Textiles once formed the backbone of the Industrial Revolution, with former mining and milling towns like Alfreton at the heart of industry. However, today only 3% of the clothes worn in Britain are made domestically. With globalization enabling the offshoring of manufacturing and amid a shift in advanced economies towards service sector activities, UK manufacturing has shrunk from more than a quarter of the economy in the 1970s to around 10% today.
The idea of Britain stopping making things was one of the many reasons former industrial cities voted overwhelmingly in favor of Brexit. Seeing an opportunity, Boris Johnson visited the David Nieper factory on the Brexit campaign trail in 2016 and used it to sew together a Vote Leave flag in the workshop. He joked that the EU was a “poorly designed undergarment” and quipped: “Panties to anyone badmouthing Britain.”
UK exports to the EU plummeted 40% in the first month after Johnson’s deal went through. Despite a recovery, the country’s trade performance still lags behind comparable developed countries. Post-Brexit border issues and red tape, which do little to help British manufacturing, are driving up costs for businesses, while tighter migration rules have exacerbated labor shortages.
Walking around the David Nieper factories scattered across Alfreton, few non-English voices can be heard. Nieper says there are some Polish and Lithuanian workers while there are now three Ukrainian refugees in the school. It prides itself on employing a predominantly locally-born workforce. “It’s much better if the economy can grow out of the city.”
Nieper has faced disruption and higher costs since Brexit, but his boss says sales to France and Germany remain strong. Because its products are made in the UK, they are considered duty-free when sold in the EU, unlike originally Asian-made clothing that many competitors export. However, most UK retailers are selling overseas-made garments, leading to a slump in UK clothing exports to the EU.
“With Brexit it was difficult to get supplies. With Covid and now with supply chain issues, you can’t get anything anymore, so we decided to bring it home,” explains Nieper.
Despite his optimism, major retailers are skeptical about the chances of a widespread return of fully domestic supply chains. Nieper might be able to sell dresses for around £150 apiece – reflecting higher salaries and production costs than abroad – to a largely older, affluent demographic. But it won’t be affordable for everyone.
Archie Norman, chairman of Marks & Spencer, told the high street giant’s annual general meeting that he would like to source more product from the UK, but “we have to be realistically competitive and we’ve lost the ability” to manufacture locally . I don’t think we’ll see that on a large scale [British clothing manufacturing] anytime soon,” he said.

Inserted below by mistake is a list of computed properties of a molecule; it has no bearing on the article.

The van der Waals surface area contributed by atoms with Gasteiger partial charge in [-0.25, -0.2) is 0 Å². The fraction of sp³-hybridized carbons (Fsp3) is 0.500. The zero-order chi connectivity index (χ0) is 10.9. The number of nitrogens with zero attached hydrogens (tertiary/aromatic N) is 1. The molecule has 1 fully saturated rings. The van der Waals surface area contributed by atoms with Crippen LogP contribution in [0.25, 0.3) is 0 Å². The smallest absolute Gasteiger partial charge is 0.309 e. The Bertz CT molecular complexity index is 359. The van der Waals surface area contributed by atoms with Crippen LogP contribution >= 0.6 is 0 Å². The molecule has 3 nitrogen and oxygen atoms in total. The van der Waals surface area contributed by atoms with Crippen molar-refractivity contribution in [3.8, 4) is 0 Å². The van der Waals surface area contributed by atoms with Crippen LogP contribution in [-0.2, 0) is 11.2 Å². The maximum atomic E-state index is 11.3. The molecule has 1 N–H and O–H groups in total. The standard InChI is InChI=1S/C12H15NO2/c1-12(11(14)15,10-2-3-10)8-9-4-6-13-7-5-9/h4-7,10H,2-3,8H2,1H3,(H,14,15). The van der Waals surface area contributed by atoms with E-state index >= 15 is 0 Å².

Amid Brexit uncertainty, the coronavirus pandemic and political chaos at the heart of government, business investment needed to increase the supply capacity of Britain’s industrial base has flattened. Spending remains 10% below pre-Covid levels. The government’s independent economic forecaster estimates that Brexit will affect production capacity by 2% in the long term.
Nieper believes more companies need to invest seriously in the UK to counteract these headwinds. He also slams M&S for being part of the problem, having outsourced its supply chain in recent decades to keep up with fast fashion competition. Such moves had a major impact on the Midlands and North of England, historically home to the textile industry.
“When they went abroad, those factories closed and everything else fell down like a deck of cards.”
Things could change. M&S is piloting production of some of its Jaeger brand clothes in the UK, while most of the furniture it sells is made in Wales and half of its own-brand beauty products are made locally.
Consumers are becoming increasingly aware of the environmental and ethical implications of fast fashion. The industry’s carbon footprint is huge, with Oxfam estimating that manufacturing all jeans owned in the UK is responsible for CO2 emissions equivalent to what would have flown around the world on an airplane more than 2,300 times.
While reshoring could cut mileage and help UK industry, there are concerns that the UK’s typically higher production costs could mean higher prices or less choice for pressured consumers.
It’s a challenge that, according to Nieper, must be overcome. “The secret of our evolution into a more prosperous nation is to start creating value [through more manufacturing]. But we need massive retraining.
“You have to drive up slowly. It won’t happen all at once. But if we raise them all, it would help the country as a whole.”